Many people seem to be under the impression that context free phrase structure grammar (cfpsg) cannot describe discontinuous constituents. It can, and these are good examples to show that. Suppose that we can derive a new phrase structure rule (psr) by composing two psrs, according to the scheme [A -> x B y](B -> z) = A -> xzy, where A, B are non-terminal symbols and x, y, z are strings of non-terminal and terminal symbols. The notation [rule i](rule j) = rule k means that rule i applies to rule j to derive rule k.
Then, for your examples, we have:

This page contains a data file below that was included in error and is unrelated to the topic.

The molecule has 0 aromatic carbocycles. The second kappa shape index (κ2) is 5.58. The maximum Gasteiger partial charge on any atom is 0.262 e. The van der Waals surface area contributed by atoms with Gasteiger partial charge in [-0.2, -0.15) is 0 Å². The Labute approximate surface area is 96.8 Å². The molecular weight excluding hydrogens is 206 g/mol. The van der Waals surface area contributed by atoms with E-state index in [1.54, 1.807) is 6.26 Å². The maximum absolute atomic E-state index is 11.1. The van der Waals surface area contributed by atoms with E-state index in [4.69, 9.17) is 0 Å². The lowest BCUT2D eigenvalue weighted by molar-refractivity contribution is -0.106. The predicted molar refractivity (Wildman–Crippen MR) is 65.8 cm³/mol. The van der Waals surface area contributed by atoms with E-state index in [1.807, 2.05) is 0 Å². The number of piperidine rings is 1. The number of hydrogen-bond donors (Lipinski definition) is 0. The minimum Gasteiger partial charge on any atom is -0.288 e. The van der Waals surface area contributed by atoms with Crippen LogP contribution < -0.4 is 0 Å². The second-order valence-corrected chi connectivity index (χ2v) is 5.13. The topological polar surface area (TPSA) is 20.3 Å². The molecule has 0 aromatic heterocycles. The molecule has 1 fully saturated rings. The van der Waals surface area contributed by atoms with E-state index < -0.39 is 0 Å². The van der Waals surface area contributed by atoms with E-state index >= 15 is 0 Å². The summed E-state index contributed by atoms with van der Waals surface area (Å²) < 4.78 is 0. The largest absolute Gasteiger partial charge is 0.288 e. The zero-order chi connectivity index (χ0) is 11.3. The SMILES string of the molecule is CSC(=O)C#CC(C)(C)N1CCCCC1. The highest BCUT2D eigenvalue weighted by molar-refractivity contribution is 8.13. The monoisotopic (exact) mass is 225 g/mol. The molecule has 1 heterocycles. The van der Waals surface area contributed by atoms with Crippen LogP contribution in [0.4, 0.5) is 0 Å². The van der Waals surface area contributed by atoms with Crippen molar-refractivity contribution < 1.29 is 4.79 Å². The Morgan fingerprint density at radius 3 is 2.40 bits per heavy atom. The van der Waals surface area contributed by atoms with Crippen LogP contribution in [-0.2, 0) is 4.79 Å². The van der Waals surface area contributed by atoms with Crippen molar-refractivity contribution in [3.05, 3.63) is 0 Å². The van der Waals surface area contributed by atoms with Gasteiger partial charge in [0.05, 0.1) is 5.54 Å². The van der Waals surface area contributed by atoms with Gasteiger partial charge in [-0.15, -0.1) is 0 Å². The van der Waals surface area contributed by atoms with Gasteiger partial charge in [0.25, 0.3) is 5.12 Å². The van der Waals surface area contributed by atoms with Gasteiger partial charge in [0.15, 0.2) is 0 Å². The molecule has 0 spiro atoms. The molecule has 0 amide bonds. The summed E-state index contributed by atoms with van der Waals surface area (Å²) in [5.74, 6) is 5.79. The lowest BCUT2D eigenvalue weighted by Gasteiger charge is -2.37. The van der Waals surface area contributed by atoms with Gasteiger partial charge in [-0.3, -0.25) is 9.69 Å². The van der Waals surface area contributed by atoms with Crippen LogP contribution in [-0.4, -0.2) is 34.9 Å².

a. [VP -> let NP out of the bag](NP -> the cat) = VP -> let the cat out of the bag
b. [VP -> take off NP](NP -> clothes) = VP -> take off clothes
c. [VP -> burn NP at both ends](NP -> the candle) = VP -> burn the candle at both ends
Example b., as it stands, is of course not a discontinuous constituent, but with a particle movement rule, [VP -> take off NP] ==> [VP -> take NP off], can be converted into one. (A constituent is a string of terminal symbols such as "take off", and a discontinuous constituent is a string of terminal symbols interrupted by a non-terminal, such as "take NP off".)
This shows that the composition of discontinuous constituents, such as the ones involved in your examples, can be simply represented within a very well known theory, cfpsg, without appealing to an idiosyncratic framework.